May 12, 2003 — Given the choice of throwing a bomb or dumping the ball off to a running back, bond market observers say the short game is best for the time being.
Fixed-income securities that mature in less than five years are attractive because they stand to be hurt the least if interest rates begin edging up later this year or in early 2004, investment professionals say.
Despite their recent rally and their inherent danger of defaulting, high-yield, or so-called junk bonds, are another alternative to consider, some say.
“Generally, right now, you don’t want to be too long, to my mind,” says David Wyss, chief economist at Standard & Poor’s. “If you look at the yields, I don’t see much point in going out past five years,” he adds.
Among Treasury and corporate bonds, Wyss says he favors those that come due within 2-3 years. He’s not enthusiastic about intermediate-term debt securities because if the Fed begins ratcheting up rates, they would carry “a fair amount of principal risk,” that is, the possibility of losing face value.
Similarly, long-term bonds and bond funds “will certainly take a hit” when rates move up, says Joel Friedman, an S&P director. For example, he points out, a 1% increase would cause a portfolio with an intermediate-term duration (a measure of sensitivity to interest rate changes) of five years to decline 5%; the loss for holdings with a ten-year duration would be 10%.
As for rates, William Reynolds, who heads the fixed-income division for T.Rowe Price Group (TROW), sees them heading higher, although the move “doesn’t appear to be imminent, given the state of the economy, which is sluggish, at best.”
Still, bond investors need to begin positioning themselves for the hike, starting this summer, and favoring short-term maturities is “a reasonable step,” says Reynolds, whose unit oversees about $50 billion in assets.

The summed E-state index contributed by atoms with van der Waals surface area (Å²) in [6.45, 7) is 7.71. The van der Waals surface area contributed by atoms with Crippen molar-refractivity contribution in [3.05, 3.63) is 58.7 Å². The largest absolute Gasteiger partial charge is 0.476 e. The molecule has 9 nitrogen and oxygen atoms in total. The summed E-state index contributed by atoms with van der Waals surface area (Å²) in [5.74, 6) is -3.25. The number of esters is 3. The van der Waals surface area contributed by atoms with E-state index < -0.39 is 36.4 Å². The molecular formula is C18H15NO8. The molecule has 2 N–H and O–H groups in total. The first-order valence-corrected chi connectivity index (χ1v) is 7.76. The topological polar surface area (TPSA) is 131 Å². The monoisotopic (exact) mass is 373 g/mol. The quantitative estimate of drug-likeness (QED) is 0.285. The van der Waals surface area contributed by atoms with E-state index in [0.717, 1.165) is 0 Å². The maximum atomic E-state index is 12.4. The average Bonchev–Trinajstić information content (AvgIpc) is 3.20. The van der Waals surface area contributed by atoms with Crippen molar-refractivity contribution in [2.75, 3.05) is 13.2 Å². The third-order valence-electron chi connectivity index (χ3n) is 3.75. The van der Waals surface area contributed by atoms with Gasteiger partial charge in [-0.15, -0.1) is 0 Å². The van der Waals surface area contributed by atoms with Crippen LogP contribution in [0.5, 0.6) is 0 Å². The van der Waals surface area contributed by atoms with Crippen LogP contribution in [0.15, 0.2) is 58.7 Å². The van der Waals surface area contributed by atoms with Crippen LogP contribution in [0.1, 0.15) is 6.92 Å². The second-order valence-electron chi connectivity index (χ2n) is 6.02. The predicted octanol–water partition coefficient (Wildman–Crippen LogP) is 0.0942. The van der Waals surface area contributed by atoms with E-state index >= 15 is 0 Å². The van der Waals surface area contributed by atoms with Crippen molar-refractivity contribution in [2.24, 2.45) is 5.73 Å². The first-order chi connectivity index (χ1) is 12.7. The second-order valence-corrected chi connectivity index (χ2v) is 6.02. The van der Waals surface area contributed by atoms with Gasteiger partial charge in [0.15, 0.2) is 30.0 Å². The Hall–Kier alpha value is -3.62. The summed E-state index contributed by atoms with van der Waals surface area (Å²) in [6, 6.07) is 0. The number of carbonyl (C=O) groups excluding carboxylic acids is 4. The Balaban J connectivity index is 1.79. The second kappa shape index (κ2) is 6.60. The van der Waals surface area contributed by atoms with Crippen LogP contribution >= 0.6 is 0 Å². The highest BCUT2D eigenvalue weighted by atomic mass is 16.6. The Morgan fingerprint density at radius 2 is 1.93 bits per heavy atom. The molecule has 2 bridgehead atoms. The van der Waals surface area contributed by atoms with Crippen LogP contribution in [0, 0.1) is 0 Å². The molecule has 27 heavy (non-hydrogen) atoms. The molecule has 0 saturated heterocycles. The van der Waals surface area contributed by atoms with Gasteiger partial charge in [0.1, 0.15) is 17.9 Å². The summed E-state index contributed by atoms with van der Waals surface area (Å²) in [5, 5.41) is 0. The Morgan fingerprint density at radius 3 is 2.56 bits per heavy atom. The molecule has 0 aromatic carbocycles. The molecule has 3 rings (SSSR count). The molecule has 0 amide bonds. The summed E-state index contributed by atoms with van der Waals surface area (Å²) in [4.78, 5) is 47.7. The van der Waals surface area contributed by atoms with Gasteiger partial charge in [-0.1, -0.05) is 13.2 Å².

Wyss says the Federal Reserve could lower rates next month if data on the economy continues to be discouraging, but after that the central bank will begin tightening, he believes. However, the move up probably won’t start until next year because there doesn’t appear to be a threat of inflation on the horizon, and the economy’s performance has been lackluster, he says.
Turning to high-yield bonds, Wyss says he currently frowns on them because the difference in yields, or the spread, between junk and Treasuries has narrowed too much to justify owning them.
On the other hand, Friedman thinks the spread has a way to go before it becomes too small. According to a report by S&P Ratings Services, speculative-grade credit spreads were 730 basis points at the end of the first quarter this year, a decrease from their recent high of 1,011 basis points last October 10. The credit spread stood at 660 basis points on April 28, S&P said.
Price also feels the high-yield market will look good in the short run, if only because demand for junk bonds by fund investors has been strong in recent months. About $8.6 billion poured into these products between January and March, including some $3.9 billion in March alone, according to AMG Data Services, which tracks fund cash flows.
Funds that invest in junk bonds returned 5.4% on average in the first quarter, while the average domestic stock fund, excluding balanced and sector funds, lost 3.3%, S&P data showed.
“We view high yield as probably one of the better areas to be invested in for the next six months to a year, given our outlook for a general rise in interest rates and improvement in the economy,” Reynolds told Price investors at the end of last month.
Frank Cagnetti, a financial planner in Cincinnati, Ohio, suggests that investors hold a “small portion” of their assets in high-yield bonds. With the recession ended, the risk that these securities will default has lessened, and the spread between investment-grade and speculative-grade corporate bonds is “pretty wide,” he says.
Outside of junk bonds, Cagnetti and Wyss said they like Treasury inflation-protected securities, or TIPS. The bonds, and mutual funds that invest in them, offer the stability of Treasuries as well as the ability to beat inflation, should it arise.
In choosing bond funds, Wyss recommends that investors look for those with low expenses. “There’s no point in paying a lot for a bond fund,” he says. Companies offering low-cost bond funds include the Vanguard Group and Pacific Investment Management Co. (known as PIMCO), Wyss says. Fidelity Investments also features some low-cost bond funds, particularly in its Spartan family of products, he notes.
Cagnetti says he recommends Vanguard funds almost exclusively to his clients. “In bond funds, expenses mean, really, all the difference in the world,” he maintains.